It’s better than nothing – a resilient community builds makeshift school
By Sharon Kavhu
IN THE south-east of Gidiratonga forestry in Shamva District, Mashonaland Central Province, lies a ramshackle, rudimentary, makeshift and disconcerting structure that over 100 primary school pupils call their school.
Built on a cleared piece of land surrounded by indigenous Msasa trees, the make-shift school made of pole and dagga now looks like a scarecrow after being ravaged by heavy rains that have been incessantly pounding Zimbabwe over the past weeks.
From a distance, the site appears like a traditional Khoi-San chief’s homestead as the four structures are built in a semi-circle with only one block stationed at the centre.
However, on closer inspection the thatch has turned into a greyish colour, which contrasts sharply with the normal thatch colour commonly found in Southern Africa.
And instead of having bricks and cement, the structures are supported by dagga and wooden poles made from mopane, muonde and musasa tress readily available in the area.
The poles are levelled to the same height leaving at least a metre from the roof for ventilation. This is Karara Primary School, a satellite school for Shamva Mine Primary school.
“We officially opened the school on January 10 this year and it is actually a break-through for our community. For the past three years we have been pleading to the government to allow us to put up a school here but, the process was taking long,” said Blantina Mupwayiwa, the ward councillor, Gidiratonga.
While many across the region may condemn a formal school built with poles and dagga in this day and age, it is actually a blessing to hundreds of primary school going children in the area.
“Having a learning institute for our primary school children at Karara was a necessity as hundreds of these children were walking at least 23 km to the nearest school, which is Shamva Mine Primary; others used to walk approximately 30 km to another school called Kushinga Primary,” she said.
“Honestly, after walking such a long distance, it becomes difficult for a child to concentrate in class due to fatigue.
“On the other hand, we received several reports of our girls being sexually abused and impregnated along their way to school last year; and this has also contributed to the surging numbers of Grade 7 children failing to proceed to secondary education due to early marriage and pregnancy.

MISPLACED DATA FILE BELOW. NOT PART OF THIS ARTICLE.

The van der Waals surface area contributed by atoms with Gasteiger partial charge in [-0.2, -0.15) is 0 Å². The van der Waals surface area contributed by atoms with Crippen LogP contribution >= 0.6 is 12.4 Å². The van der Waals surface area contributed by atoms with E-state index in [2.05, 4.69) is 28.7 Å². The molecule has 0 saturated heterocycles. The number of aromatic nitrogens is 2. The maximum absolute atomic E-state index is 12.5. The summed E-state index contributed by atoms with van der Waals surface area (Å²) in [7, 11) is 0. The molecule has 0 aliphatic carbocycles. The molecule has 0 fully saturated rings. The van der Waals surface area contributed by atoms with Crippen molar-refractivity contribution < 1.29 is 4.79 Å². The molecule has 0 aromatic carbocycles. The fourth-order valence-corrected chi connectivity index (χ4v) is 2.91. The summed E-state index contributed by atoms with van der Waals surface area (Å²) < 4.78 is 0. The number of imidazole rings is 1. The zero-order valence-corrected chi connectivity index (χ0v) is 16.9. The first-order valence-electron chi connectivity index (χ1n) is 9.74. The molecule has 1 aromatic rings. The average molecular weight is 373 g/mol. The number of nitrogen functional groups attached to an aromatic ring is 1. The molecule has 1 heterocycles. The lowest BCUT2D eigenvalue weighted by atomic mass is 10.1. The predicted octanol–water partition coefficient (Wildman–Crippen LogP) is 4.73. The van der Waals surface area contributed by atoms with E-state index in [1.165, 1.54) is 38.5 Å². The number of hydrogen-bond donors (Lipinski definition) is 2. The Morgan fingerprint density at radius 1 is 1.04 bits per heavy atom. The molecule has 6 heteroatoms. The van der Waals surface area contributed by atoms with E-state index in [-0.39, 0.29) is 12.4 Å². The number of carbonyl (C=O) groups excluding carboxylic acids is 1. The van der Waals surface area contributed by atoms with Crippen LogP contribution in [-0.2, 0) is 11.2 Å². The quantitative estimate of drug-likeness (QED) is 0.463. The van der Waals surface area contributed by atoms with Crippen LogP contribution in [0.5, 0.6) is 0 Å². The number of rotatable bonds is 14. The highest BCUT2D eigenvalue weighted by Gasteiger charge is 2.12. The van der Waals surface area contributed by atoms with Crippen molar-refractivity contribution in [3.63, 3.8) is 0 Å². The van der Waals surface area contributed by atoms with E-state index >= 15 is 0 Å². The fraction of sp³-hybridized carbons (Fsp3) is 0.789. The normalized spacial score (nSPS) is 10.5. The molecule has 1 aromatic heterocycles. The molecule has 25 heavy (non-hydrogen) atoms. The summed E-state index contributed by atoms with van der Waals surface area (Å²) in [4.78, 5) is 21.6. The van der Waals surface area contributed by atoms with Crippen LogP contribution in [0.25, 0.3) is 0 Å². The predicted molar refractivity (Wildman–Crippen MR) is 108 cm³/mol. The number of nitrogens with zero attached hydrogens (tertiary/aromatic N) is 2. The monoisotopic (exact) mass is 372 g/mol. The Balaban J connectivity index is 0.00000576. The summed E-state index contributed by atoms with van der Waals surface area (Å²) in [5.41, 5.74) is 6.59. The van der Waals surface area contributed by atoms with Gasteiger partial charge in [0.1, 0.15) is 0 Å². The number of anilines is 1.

“As such, the community advocated for the construction of a satellite school closer to the children,”
The Ward councillor said the Gidiratonga community put their efforts together in clearing the land and building the structures for the school.
“As parents we started working together in clearing the land, cutting the trees and thatch for building the structures in 2014. Initially, we constructed the block for ECD where we also crafted wooden tables and stools for the children to sit,” said the current secretary of Karara Primary School, William Kashiri.
“Eventually, we constructed the other four structures in the preceding year. In 2017, we managed to build two blocks of blair toilets with four holes each and a cement floor. We also managed to build two blocks of shelters with bricks and cement for the teachers who are yet to be assigned by government to teach the children.”
The structures at Karara Primary School are a temporary reprieve, as the community is hopeful that the government and well-wishers will in due course assist in building a standard school.
Legislator for the area, Joseph Mapiki told The Southern Times that the community had gotten together to mould earthen bricks that will replace the poles and dagga.
“While we seek help from our government and well-wishers in the development of the school structures, the community has already moulded 300,000 bricks towards the project,” said Mapiki.
“We still have a long way in standardising the structures of this school especially considering that it is located in a poverty stricken area.
“Some of the children come on bare foot, others cannot even afford to buy books or pay school fees as such they end up bringing livestock as part of their fees.”
He said teachers were still coming to teach at Karara from Shamva Mine Primary School on regular basis.
“Our wish is to have teachers staying here than commuting every day because the road is bad especially in this rainy season when public transport is scarce.”
Mapiki said the development of Karara Primary School is a positive step in the promotion of education in his district.
“Before government’s approval of making Karara a satellite school of Shamva Mine Primary, many children dropped out from school due to the long distances.
“This is why we are having children aged 12 registering for Grade four or five,” he said.
“The long distances have also disturbed informal education program that was put in place by government to give young adults a second chance for learning.”
Besides, Karara Primary School, Zimbabwe still has similar few makeshift schools Mandimu and Masau in the same Mashonaland Central province.
President Mugabe last year officiated at the transformation of Murongwe Primary School from pure pole and dagga structures to standardised brick constructed structure built with the assistance of the Air Force of Zimbabwe.